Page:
Book Review: Five questions to help young people make better decisions 

What you need to know:

  • Using books or academic works written about youth or on the areas he focuses on, as sources, would have lent a little more authority to his work.

“When I was a little boy, I actually wanted to be a girl.” This opening line of Chapter One of the book 5 Things Every Young Person Should Know, would make most people want to read on, as it did for me. The beauty is that most of the book continues this way, with lines that make you want to turn the next page and learn more. 

The author Henry Muguluma writes that there are five things that affect people’s lives, which they need to consider carefully. These include their identity, purpose, potential, heritage and destiny. If one can answer the questions, 1) who they are; 2) what they were born to do; 3) the skills and talents they have; 4) where they come from; and 5) where they are going; then they will be able to do good and great things for their society and themselves, instead of being like a little boat floating aimlessly on a wide lake. Muguluma gives attention to these issues by explaining what each means, and then providing examples to help us understand them better and finally leaving us with a call to action.
It is interesting that he gives a whole section to heritage as this is one topic that is generally not written about, and yet, as Muguluma shows, is just as important. Heritage. He says, cannot be discarded especially for those embarrassed or hurt by it, but one can learn to pick the good, and leave the bad.

The author uses many of his personal experiences and is not shy to talk about his strengths and talents in the same breath as his flaws and mistakes. This helps the reader relate with him and let their guard down, allowing his advice to sink in. The story of how little Jonathan destroyed a precious gift Muguluma was given is a great way to make a point about understanding one’s purpose. There is also the story about how he used to write love letters for his friends (and their girlfriends) in school, that had me laughing out loud. And that’s another good thing about the book. It is crisp with a dash of humour and yet a good dose of inspiration too. 

While the book is almost 200 pages long, the author has made it readable by breaking up the sections in bite size chunks. It has 25 chapters and each is broken up into sections with most being no longer than a page. Muguluma also uses fun facts, short stories, and anecdotes to move the book along. The layout is neat, with many titles to break the grey, and some illustrations too. Any young person should be able to read it without feeling overwhelmed. This is also because the author gives the reader permission to read the book in a day, week or month if they prefer, because what is important, he says, is that they pick the lessons.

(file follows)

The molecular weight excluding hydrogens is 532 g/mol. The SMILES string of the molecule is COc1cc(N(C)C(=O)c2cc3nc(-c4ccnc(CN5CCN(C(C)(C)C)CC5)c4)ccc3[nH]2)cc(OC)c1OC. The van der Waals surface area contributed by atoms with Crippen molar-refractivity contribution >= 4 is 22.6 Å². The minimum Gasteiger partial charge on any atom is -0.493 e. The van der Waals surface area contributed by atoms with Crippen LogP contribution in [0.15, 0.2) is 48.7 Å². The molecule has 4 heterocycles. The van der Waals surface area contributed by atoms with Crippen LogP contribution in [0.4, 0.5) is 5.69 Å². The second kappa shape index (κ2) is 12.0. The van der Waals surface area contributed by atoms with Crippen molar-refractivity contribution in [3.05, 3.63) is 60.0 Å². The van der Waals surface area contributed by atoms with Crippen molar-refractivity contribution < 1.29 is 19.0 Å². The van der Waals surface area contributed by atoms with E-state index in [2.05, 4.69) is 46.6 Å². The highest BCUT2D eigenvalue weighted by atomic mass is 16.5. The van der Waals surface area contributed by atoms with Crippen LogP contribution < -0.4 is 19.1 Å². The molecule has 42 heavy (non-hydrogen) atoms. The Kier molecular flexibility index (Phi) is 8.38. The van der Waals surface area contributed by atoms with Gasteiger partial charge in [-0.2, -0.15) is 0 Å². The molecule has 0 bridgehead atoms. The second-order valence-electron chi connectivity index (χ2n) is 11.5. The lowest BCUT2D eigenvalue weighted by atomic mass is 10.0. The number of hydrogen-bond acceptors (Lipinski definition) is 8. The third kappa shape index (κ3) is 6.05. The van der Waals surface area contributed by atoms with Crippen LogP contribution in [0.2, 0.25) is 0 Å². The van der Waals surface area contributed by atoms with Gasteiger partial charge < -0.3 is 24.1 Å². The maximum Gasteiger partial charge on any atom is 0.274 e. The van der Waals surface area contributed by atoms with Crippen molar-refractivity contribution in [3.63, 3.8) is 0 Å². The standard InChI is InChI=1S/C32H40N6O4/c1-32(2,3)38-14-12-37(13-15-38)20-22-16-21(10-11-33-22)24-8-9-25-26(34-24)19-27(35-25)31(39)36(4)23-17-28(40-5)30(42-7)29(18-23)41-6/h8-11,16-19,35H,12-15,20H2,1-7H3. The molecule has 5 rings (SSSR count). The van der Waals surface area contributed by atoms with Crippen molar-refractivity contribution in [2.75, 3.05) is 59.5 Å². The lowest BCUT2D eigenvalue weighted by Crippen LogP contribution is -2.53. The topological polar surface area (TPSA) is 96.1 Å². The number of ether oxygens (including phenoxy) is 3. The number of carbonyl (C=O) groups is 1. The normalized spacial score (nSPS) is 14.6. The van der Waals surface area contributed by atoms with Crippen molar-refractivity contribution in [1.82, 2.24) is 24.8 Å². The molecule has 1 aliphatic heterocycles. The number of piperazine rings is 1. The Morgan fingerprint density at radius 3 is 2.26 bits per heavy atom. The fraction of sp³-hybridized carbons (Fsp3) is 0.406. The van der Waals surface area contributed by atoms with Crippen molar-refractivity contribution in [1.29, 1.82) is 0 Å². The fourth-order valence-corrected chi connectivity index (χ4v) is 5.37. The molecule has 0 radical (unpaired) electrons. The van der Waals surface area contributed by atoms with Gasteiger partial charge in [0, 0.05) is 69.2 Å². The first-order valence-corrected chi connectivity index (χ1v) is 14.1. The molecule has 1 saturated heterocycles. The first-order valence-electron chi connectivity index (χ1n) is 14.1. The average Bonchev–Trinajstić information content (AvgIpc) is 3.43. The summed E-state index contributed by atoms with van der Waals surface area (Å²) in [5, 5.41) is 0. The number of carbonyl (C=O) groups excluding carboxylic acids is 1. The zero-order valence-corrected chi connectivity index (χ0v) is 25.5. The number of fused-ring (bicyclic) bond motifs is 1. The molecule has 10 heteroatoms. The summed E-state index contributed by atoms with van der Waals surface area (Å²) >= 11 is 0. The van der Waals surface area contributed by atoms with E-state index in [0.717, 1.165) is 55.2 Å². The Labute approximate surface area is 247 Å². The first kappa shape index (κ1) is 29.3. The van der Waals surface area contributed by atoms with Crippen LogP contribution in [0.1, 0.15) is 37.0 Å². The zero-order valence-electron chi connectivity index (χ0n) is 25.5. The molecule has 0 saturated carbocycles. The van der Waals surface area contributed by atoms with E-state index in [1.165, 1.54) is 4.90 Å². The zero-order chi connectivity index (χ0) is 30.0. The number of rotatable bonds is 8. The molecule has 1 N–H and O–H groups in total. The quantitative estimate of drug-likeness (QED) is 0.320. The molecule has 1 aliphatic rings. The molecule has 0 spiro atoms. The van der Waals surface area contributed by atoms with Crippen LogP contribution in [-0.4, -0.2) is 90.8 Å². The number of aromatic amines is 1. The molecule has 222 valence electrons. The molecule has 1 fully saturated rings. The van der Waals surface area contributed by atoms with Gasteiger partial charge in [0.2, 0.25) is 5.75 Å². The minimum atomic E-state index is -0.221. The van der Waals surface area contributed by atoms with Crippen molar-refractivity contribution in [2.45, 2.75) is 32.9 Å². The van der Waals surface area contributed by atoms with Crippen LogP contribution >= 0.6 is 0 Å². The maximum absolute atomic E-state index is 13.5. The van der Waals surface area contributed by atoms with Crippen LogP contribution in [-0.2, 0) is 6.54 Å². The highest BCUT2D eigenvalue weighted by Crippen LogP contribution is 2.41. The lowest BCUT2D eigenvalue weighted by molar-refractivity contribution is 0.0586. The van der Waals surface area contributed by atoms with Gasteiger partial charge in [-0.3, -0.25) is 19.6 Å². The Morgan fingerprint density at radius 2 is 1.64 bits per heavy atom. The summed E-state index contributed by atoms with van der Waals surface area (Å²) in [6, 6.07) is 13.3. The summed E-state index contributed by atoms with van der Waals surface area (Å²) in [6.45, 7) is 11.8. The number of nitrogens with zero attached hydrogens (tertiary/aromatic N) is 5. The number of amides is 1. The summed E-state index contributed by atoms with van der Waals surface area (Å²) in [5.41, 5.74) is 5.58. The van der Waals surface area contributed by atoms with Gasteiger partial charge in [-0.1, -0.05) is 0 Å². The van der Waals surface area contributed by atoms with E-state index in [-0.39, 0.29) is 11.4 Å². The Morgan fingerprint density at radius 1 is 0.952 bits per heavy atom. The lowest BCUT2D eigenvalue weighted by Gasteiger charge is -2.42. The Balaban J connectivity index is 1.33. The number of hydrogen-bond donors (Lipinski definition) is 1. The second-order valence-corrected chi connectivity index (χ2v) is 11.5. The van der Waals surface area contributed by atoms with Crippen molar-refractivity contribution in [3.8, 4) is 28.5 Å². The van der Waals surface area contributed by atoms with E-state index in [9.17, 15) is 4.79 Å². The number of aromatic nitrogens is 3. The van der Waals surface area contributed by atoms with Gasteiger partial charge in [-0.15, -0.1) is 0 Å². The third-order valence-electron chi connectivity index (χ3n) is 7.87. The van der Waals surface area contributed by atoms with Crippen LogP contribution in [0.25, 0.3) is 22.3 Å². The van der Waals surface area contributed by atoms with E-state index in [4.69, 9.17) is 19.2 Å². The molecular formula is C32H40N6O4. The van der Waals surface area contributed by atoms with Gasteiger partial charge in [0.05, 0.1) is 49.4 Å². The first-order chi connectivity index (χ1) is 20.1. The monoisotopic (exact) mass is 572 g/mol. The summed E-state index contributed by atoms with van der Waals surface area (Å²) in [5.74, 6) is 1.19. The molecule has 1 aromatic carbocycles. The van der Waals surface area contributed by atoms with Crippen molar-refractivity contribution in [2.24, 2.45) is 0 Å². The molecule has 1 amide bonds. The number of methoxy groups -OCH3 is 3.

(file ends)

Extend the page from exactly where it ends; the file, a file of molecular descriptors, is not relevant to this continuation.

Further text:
Where the book falls short is in minimal use of illustrations. For young readers, illustrative cartoons would be a good way to capture their imagination and make the points raised stay longer in their minds. There are also too many quotes. Almost no two pages go by without a quote popping up at you, many of them used severally in speeches, books and blogs. Perhaps if Muguluma had gone for quotes rarely used, to buttress his points, or even Ugandan proverbs, sparingly, they would have added an extra buzz to the book. It was impressive to have him credit the places where he got some of his information, something many Ugandan authors need to learn to do. However the list of credits was almost only online articles. 

Using books or academic works written about youth or on the areas he focuses on, as sources, would have lent a little more authority to his work.
At the end of the day though, these do not detract from the wonderful and inspiring book this is. Even though it is directed towards the youth, older people can benefit greatly if they put his advice to work. This book can make a very good gift for any young person you know. I would also highly recommend that schools, institutions and organisations that deal with the youth keep a few copies in their libraries. The person that gets to read, internalise and put into practise what Muguluma shares will be much better for it. 

Henry Muguluma 
Aristoc Booklex, Jumia, Mahiri Books, Uganda Bookshop, Gaba Community Church, Bookpoint Bugolobi, Glam and Poppy Shop No. 28 at Mukwano Courts